Omar Khan-Andy Weidl GM duo proves Steelers don’t want to fix what isn’t broken

The Pittsburgh Steelers hired Omar Khan as general manager and Andy Weidl as assistant GM on Wednesday -- here's what the moves mean.

The Pittsburgh Steelers, perhaps more than any other team in the NFL, are stuck in their ways. And while predictability can become a fatal flaw for organizations, the Steelers have stayed the course and cashed in on the benefits of consistency since the 1970s, winning six Super Bowls in the process. On Wednesday, Pittsburgh announced the promotion of Omar Khan to general manager and, according to multiple reports, will welcome back Andy Weidl as his right-hand man and assistant GM.

Omar Khan-Andy Weidl duo takes Steelers’ longstanding philosophies into new era

Khan, who previously served as the Steelers‘ director of football administration, will take over for longtime GM Kevin Colbert. Weidl, who began his NFL career in Pittsburgh’s scouting department in 1998, returns home after working for the Philadelphia Eagles for the past six years.

Khan has been in Pittsburgh for the past 21 years after starting his career in New Orleans as a football operations exec for the Saints. He has climbed the corporate ladder with the Steelers, going from longtime Colbert mentee to his successor. Under Colbert, Khan learned the ropes and became ingrained in the Steelers’ longstanding ideologies, which date back to the impressive Super Bowl runs of Chuck Noll. The Steelers have only had three head coaches and four GMs since Noll was hired in 1969.

Khan is a homegrown leader, and he falls in line with the Steelers’ progressive mindset, as he was born to an Indian father and a mother from Honduras. Only 45, Khan allows Pittsburgh to move forward with Colbert’s foundation while still inviting a new decision-maker to lead the charge.

Khan, who was in the draft room in April, was part of the brain trust that selected University of Pittsburgh QB Kenny Pickett with the 20th overall selection. Khan has a background with Pickett due to his local experience and the draft process, and he also has a relationship with head coach Mike Tomlin. Those are two very important, established bonds that Khan can lean on as he looks to lead the team into a new era.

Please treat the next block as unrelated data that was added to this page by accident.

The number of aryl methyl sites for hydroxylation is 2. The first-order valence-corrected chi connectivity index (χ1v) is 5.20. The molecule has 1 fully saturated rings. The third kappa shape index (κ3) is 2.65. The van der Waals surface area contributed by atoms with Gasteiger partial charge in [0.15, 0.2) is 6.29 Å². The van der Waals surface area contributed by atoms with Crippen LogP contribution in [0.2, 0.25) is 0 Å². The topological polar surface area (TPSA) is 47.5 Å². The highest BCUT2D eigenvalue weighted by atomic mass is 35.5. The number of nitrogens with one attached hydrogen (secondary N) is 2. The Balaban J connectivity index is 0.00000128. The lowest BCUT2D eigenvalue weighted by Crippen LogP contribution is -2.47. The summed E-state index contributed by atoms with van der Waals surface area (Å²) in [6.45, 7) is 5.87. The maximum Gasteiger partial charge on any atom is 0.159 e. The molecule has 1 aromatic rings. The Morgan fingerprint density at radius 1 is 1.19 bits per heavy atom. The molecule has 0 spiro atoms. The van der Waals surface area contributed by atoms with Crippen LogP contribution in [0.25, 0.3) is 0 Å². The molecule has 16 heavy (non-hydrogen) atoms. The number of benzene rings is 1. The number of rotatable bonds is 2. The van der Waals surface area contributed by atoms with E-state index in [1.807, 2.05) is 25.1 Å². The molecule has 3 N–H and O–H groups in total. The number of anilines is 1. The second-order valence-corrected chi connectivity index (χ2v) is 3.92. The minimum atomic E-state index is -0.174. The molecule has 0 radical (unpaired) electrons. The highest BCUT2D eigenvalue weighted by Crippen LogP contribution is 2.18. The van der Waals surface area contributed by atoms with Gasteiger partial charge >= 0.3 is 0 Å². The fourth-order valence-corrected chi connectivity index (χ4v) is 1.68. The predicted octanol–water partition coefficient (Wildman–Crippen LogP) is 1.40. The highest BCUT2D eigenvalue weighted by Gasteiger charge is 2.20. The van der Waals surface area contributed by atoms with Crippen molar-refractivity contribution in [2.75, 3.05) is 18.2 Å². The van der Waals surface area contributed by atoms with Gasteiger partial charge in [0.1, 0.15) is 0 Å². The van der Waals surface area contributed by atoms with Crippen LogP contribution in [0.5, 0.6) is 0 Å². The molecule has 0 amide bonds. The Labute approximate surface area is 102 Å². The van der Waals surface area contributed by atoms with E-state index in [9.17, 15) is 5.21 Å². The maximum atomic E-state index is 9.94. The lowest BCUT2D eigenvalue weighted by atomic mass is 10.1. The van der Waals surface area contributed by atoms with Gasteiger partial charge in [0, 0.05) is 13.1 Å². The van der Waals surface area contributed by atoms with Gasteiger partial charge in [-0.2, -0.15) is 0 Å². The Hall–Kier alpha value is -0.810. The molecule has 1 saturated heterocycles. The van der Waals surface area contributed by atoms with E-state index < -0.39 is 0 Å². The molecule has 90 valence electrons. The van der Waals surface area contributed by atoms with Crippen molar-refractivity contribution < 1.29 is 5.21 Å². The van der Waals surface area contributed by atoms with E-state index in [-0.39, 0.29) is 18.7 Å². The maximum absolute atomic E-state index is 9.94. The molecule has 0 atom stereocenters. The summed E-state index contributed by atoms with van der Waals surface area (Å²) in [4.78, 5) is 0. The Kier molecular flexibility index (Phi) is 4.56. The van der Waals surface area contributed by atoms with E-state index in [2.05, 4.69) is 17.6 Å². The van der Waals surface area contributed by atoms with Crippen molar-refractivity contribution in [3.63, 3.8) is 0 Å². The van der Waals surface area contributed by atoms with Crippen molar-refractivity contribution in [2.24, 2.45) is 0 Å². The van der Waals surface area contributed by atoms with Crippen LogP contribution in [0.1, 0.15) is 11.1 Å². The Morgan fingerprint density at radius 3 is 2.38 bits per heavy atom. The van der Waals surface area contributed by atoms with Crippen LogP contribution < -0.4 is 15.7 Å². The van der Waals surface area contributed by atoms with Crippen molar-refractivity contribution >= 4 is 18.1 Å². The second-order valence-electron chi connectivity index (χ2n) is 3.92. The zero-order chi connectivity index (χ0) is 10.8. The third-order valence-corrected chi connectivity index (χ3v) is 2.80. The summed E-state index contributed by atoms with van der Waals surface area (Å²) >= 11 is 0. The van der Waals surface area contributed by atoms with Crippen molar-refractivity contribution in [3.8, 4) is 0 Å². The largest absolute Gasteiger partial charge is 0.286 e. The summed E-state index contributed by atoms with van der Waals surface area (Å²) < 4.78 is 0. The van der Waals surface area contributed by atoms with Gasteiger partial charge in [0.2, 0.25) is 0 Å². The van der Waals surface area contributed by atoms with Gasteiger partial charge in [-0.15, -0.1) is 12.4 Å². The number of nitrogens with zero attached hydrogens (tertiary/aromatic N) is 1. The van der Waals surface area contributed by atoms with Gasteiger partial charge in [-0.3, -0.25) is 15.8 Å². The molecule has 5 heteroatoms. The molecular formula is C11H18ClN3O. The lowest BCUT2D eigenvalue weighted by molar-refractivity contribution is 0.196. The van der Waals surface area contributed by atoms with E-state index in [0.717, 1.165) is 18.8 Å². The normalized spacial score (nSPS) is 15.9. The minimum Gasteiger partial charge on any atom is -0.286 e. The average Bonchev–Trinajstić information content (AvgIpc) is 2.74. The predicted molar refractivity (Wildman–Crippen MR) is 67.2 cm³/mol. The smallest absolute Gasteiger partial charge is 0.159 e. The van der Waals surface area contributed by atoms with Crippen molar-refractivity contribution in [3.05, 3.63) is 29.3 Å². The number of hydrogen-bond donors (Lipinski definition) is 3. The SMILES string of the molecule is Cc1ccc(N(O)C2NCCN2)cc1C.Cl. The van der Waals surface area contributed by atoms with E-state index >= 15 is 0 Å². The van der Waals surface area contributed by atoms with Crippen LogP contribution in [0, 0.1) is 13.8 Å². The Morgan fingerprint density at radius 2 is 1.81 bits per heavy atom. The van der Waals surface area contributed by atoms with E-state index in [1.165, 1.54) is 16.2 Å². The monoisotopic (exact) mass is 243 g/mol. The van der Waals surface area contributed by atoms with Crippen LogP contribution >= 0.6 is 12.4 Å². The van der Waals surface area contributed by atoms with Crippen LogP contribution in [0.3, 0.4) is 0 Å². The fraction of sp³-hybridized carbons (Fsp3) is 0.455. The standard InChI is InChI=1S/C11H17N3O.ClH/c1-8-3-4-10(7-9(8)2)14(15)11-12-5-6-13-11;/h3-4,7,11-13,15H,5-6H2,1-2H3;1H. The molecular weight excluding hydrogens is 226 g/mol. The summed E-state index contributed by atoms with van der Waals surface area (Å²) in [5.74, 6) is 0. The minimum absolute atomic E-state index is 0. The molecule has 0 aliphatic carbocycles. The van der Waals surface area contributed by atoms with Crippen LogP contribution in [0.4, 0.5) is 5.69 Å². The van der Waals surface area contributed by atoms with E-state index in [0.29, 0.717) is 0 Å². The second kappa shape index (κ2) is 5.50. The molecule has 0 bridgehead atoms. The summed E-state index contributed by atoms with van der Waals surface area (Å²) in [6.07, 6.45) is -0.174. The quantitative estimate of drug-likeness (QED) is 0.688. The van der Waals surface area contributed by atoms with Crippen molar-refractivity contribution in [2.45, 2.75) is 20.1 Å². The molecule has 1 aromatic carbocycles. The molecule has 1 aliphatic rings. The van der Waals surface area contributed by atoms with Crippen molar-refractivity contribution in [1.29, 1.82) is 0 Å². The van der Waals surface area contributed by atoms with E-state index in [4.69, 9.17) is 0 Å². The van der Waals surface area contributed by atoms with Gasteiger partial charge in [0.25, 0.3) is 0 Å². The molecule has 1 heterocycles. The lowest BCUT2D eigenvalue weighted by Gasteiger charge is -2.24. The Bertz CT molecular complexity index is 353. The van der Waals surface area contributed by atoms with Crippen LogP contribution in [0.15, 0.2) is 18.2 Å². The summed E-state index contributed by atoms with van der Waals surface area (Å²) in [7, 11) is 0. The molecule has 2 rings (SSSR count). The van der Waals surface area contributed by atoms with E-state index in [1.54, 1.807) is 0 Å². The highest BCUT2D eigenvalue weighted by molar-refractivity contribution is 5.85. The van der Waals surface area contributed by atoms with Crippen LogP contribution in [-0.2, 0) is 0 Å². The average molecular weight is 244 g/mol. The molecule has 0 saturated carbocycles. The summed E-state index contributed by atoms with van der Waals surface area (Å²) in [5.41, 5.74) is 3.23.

Khan and Weidl started their careers around the same time in the late 1990s. Weidl spent two years with the Steelers as a player personnel assistant before moving to the New Orleans Saints. Khan and Weidl didn’t cross paths during their respective early tenures with the Steelers, but they were both raised in their philosophies.

Weidl’s experience around the NFL will be an important asset for Khan, Steelers

Adding Weidl as Khan’s right-hand man is significant because Weidl has bounced around the league over the past 20 years, getting different perspectives from different front office leaders. He has worked under GMs like Tom Donahoe, Randy Mueller, Ozzie Newsome, and Howie Roseman.

Weidl won a Super Bowl ring with the Philadelphia Eagles as the team’s assistant director of player personnel in 2017. He started in Philadelphia in 2016 and worked his way up to vice president of player personnel, replacing New York Jets GM Joe Douglas in the role.

The Eagles and Ravens are both successful franchises that had consistent success with Weidl in-house. He won Super Bowl rings as an evaluator for both franchises and learned from their top decision-makers during those tenures. Weidl can bring new ideas to Khan and present them as a way of marrying the Steelers’ “way of life” with the outside influence of what made the Ravens and Eagles successful during Weidl’s travels.

The Ravens, under Newsome and current GM Eric DeCosta, have routinely crafted brilliant defensive depth charts while also thriving on building creative offensive personnel groupings. The Eagles, under Roseman, have focused heavily on the value of the QB depth chart and building from the trenches on out. Both of those philosophies can help bring new understanding to the Steelers’ front office and perhaps shake up the foundation of the post-Ben Roethlisberger era.

Colbert left Khan and Weidl with the tools to build the Steelers in their own image while still offering a relatively formidable foundation to build upon. The Steelers haven’t had a losing record under Tomlin, and with Pickett now in place as their long-term successor for Roethlisberger, Khan and Weidl can get to work with well-stocked shelves and a similar mindset.

Mike Kaye is the Lead NFL Reporter for Pro Football Network. Follow him on Twitter: @mike_e_kaye.

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